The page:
Last updated on February 28th, 2022
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If you have Hydrangeas, one important piece of information you need to know about is in regards to when you prune them, because some varieties produce their flowers on new wood and others on old wood. Generally, you prune Bigleaf or Florist Hydrangea (Hydrangea macrophylla) as the flowers fade and most other types of Hydrangeas, for example, the Oak Leaf and Snowball types are pruned late winter or early spring.
If you have Lacecap Hydrangeas which have larger petals around the edge and small flowers in the centre you can learn how and when to prune these Hydrangeas in my guide here.
Why does wood matter?
New or old wood matters because it effectively means the wood that was grown this season (new wood) or the wood grown last season (old wood). If you prune at the wrong time, you might cut off the new wood or the old wood that will produce the flowers in the upcoming season.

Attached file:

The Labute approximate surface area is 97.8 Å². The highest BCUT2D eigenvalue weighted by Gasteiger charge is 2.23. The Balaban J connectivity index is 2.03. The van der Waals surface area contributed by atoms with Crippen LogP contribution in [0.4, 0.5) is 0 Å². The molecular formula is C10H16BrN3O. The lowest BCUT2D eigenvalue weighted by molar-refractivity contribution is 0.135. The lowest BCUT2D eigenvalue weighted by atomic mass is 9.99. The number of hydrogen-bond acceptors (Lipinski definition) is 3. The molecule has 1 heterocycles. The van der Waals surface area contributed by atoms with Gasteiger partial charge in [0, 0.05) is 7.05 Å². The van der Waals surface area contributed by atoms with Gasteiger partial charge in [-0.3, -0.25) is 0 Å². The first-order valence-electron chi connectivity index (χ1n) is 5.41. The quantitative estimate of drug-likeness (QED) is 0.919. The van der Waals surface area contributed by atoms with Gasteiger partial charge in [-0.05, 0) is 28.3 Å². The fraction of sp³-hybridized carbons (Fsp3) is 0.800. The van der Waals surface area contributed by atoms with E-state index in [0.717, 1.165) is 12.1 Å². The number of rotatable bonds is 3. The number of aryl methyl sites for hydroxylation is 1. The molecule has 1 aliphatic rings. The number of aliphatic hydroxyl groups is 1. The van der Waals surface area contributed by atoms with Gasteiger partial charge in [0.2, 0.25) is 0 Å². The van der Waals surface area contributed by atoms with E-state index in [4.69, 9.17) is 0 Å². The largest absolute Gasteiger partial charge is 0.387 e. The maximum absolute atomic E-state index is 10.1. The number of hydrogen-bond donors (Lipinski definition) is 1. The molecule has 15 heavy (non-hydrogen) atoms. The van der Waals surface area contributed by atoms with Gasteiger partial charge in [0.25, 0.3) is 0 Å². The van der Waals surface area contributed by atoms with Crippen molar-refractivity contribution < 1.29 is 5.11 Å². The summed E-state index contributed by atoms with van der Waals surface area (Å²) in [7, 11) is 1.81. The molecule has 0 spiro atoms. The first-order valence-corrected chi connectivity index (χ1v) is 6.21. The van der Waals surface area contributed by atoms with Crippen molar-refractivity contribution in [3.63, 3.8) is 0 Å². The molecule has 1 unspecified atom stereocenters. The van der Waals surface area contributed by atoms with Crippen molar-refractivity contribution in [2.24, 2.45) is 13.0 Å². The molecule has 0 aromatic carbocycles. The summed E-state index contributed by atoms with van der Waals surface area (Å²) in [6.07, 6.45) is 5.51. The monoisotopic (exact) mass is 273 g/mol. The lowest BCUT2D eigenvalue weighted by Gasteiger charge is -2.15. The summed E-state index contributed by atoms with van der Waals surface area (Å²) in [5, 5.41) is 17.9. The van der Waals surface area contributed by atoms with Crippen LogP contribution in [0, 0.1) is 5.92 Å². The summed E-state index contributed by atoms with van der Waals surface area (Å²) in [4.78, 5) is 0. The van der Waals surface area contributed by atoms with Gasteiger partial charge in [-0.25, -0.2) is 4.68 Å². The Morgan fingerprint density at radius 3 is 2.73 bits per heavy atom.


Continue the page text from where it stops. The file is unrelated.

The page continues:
Now, that being said, it won’t damage your Hydrangea permanently, it will just prevent your Hydrangea from providing blooms for the upcoming season. The reason you have planted your Hydrangea is so that you can see their eye-catching flowers, so you obviously want to avoid pruning the wrong stems as much as possible.
So, how do you prune?
Prune with the sharpest pair of secateurs you have, being sure that you can make one clean cut without leaving wounds in the branch. Wounds from multiple cuts leave the area susceptible to infection. Remove any dead or diseased branches and remove any that are rubbing against others and damaging them.
For older plants that need a facelift, you can cut it back to a half metre above the ground so that it can regrow the following spring in all its former glory. It is worth noting that sometimes after heavy pruning, they don’t flower the following year.
What time of year do you prune Hydrangeas?
Below are common pruning times based on variety.
Late winter pruning
- Panicle Hydrangea
- Smooth Hydrangea – Annabelle, Snowball.
- Bigleaf, Mophead and Lacecap Hydrangeas
- Mountain Hydrangea
- Oak Leaf Hydrangea
- Climbing Hydrangea
Remember that Hydrangeas rarely need pruning, but you can deadhead them frequently. Deadheading is where you remove the flowers that have finished from the branches to allow the plant to redirect its energy elsewhere and it is good practice with almost all shrubs and plants.
Uncredited photos: Shutterstock.